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Two Recent Supreme Court Decisions Every Employer Should Know

In just under three weeks, the U.S. Supreme Court made two decisions with significant implications for employers. Both of these decisions will affect the hiring, termination, and benefits provided by public and private entities. The Court’s opinions are rooted in the Civil Rights Act of 1964 and the Affordable Care Act of 2010.

When Congress passed Title VII of the Civil Rights Act of 1964, it made it unlawful for employers to discriminate against any individual because of their race, religion, sex, or national origin. With the Supreme Court’s June ruling in Bostock v. Clayton County, Title VII now includes protections for gay, lesbian, and transgender employees. The Court analyzed three cases in crafting its opinion. In two instances, an employee was fired explicitly and solely because of their sexual orientation. In the third case, an employee of six years informed her employer of her intent to present as a female instead of a male, and the employer fired her shortly thereafter.

Although sexual orientation and gender identity are not specifically enumerated in the statute, the Court reasoned that “discrimination on the basis of homosexuality or transgender status requires an employer to intentionally treat individual employees differently because of their sex.” In other words, inherent in a decision based on an employee’s sexual orientation or gender identity is an evaluation of the employee’s sex.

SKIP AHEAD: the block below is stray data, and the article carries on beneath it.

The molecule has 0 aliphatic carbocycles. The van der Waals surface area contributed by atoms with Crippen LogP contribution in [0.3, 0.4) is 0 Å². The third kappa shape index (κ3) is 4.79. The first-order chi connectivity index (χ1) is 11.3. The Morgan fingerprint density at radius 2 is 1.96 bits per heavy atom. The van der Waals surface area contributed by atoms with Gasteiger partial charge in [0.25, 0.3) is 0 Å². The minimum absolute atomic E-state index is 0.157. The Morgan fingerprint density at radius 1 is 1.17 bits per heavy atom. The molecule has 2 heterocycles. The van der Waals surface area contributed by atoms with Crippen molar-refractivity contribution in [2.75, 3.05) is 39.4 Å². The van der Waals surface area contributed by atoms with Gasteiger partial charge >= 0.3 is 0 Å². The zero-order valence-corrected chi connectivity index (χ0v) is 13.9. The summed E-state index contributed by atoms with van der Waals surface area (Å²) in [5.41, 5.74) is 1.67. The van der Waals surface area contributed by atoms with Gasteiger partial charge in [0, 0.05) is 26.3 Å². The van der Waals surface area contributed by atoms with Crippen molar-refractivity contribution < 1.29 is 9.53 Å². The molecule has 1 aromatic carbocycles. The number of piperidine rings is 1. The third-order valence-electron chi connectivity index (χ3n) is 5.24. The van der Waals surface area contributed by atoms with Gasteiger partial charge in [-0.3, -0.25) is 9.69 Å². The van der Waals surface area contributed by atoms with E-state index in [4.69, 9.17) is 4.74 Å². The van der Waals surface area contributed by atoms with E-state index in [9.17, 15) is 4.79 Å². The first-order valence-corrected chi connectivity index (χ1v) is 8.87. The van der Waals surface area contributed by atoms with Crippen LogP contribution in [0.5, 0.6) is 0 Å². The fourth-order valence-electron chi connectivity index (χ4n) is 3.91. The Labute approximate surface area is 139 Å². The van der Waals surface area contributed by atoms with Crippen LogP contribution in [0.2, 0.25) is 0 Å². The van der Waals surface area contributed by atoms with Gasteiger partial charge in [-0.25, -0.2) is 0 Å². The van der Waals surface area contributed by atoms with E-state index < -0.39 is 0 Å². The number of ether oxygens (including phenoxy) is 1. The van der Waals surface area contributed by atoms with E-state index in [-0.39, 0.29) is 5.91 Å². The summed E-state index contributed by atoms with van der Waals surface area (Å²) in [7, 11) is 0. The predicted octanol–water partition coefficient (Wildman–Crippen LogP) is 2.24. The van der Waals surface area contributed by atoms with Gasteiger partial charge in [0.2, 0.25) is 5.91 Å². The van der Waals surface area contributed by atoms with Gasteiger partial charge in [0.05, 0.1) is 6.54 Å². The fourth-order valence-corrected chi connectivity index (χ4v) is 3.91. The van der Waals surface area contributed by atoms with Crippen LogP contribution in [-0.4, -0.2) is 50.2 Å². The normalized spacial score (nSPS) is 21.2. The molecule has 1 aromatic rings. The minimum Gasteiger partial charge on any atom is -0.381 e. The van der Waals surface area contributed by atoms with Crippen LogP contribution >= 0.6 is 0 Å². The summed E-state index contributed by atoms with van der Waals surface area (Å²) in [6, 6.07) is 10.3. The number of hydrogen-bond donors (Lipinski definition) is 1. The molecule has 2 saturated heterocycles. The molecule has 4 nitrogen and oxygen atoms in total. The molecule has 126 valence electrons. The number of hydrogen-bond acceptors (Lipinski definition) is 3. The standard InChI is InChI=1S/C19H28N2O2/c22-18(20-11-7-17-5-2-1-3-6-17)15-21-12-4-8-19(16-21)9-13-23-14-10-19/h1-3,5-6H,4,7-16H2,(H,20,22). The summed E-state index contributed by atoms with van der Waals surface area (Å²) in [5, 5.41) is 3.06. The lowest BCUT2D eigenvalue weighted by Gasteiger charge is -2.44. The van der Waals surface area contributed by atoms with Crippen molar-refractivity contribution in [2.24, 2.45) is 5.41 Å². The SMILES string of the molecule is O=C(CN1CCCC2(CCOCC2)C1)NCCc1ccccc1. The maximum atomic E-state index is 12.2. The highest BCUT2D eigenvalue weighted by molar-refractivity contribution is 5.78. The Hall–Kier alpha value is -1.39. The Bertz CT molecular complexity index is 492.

With this ruling, a violation occurs under the Civil Rights Act if an employer “intentionally relies in part on an individual employee’s sex,” including gay and transgender employees, when deciding to discharge the employee. But the ruling is not absolute. Title VII only applies to employers with fifteen or more employees (establishing the fifteen-person threshold was the subject of an entirely different Supreme Court decision). Prior to the Court’s ruling in Bostock, Illinois was one of only 21 states in the country to prohibit workplace discrimination on the basis of sexual orientation and gender identity; however, Missouri had no such law. Now, this type of discrimination can be alleged as a violation of Federal Civil Rights, as opposed to relying on the individual states’ legislation.

It is unclear whether this opinion will apply to acts of discrimination that occurred before the Court’s opinion that also fall within the Statute of Limitations for claims under Title VII. However, appellate courts nationwide may begin remanding decisions made by trial courts that are not in concert with the Court’s decision. Either way, litigation and claims over this issue are far from settled.

In Little Sisters of the Poor Saints Peter and Paul Home v. Pennsylvania, et al., the Supreme Court addressed the issue known as the “contraceptive mandate” relating to the Patient Protection and Affordable Care Act of 2010 (ACA). The “contraceptive mandate” obligated certain employers to provide contraceptive coverage to their employees through their group health plans.